Certified Nursing Assistants (CNAs) are the unsung heroes of long-term care facilities. They are responsible for assisting residents with daily living activities such as bathing, dressing, and eating. More importantly, they provide emotional support and companionship to residents who may feel lonely and isolated. However, the emotional labor that CNAs perform is often overlooked and undervalued.
CNAs spend more time with residents than any other care team member. They are the eyes and ears of the facility and are responsible for reporting any changes in a resident's health or behavior. They are also the ones who develop close relationships with residents and their families. This is particularly true for CNAs who work in memory care units or with residents who have advanced dementia.
When a resident passes away, CNAs often experience grief and loss. They may have developed a close bond with the resident and their family. However, there are rarely any resources available for CNAs to deal with their own feelings of grief and loss. They are expected to move on to the next resident as if nothing has happened.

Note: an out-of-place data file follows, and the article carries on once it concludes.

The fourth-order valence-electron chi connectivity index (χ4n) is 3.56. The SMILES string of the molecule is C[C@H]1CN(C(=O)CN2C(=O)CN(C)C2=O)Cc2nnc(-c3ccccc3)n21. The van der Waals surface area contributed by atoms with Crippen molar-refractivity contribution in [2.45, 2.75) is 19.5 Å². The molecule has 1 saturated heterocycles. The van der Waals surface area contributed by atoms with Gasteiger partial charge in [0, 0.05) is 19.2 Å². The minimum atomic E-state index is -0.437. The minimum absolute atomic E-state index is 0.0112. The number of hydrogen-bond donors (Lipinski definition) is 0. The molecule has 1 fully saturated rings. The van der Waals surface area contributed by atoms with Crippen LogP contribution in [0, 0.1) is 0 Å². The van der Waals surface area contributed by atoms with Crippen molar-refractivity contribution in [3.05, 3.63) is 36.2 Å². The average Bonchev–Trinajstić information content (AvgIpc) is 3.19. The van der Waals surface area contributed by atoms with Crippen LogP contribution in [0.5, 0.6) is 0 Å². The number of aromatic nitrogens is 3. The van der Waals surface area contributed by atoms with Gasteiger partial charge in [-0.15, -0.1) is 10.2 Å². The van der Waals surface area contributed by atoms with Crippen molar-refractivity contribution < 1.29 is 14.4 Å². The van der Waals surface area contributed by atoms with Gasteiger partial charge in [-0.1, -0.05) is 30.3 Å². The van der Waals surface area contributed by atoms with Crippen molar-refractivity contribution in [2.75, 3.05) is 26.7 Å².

This lack of support can lead to low morale, depression, and burnout among CNAs. It can also affect the performance of the entire care team. CNAs who are emotionally exhausted may be less attentive to residents' needs or may have difficulty forming new relationships with residents and their families.
It's important to recognize the emotional labor that CNAs perform and to provide them with the support they need to cope with the challenges of their job. This could include counseling services, support groups, or simply taking the time to listen to CNAs and acknowledge their feelings.
So, the next time you see a CNA, take a moment to thank them and ask how they are doing. A small, yet significant conversation can have a positive impact on their mental well-being and can help them continue to provide the high-quality care that residents deserve.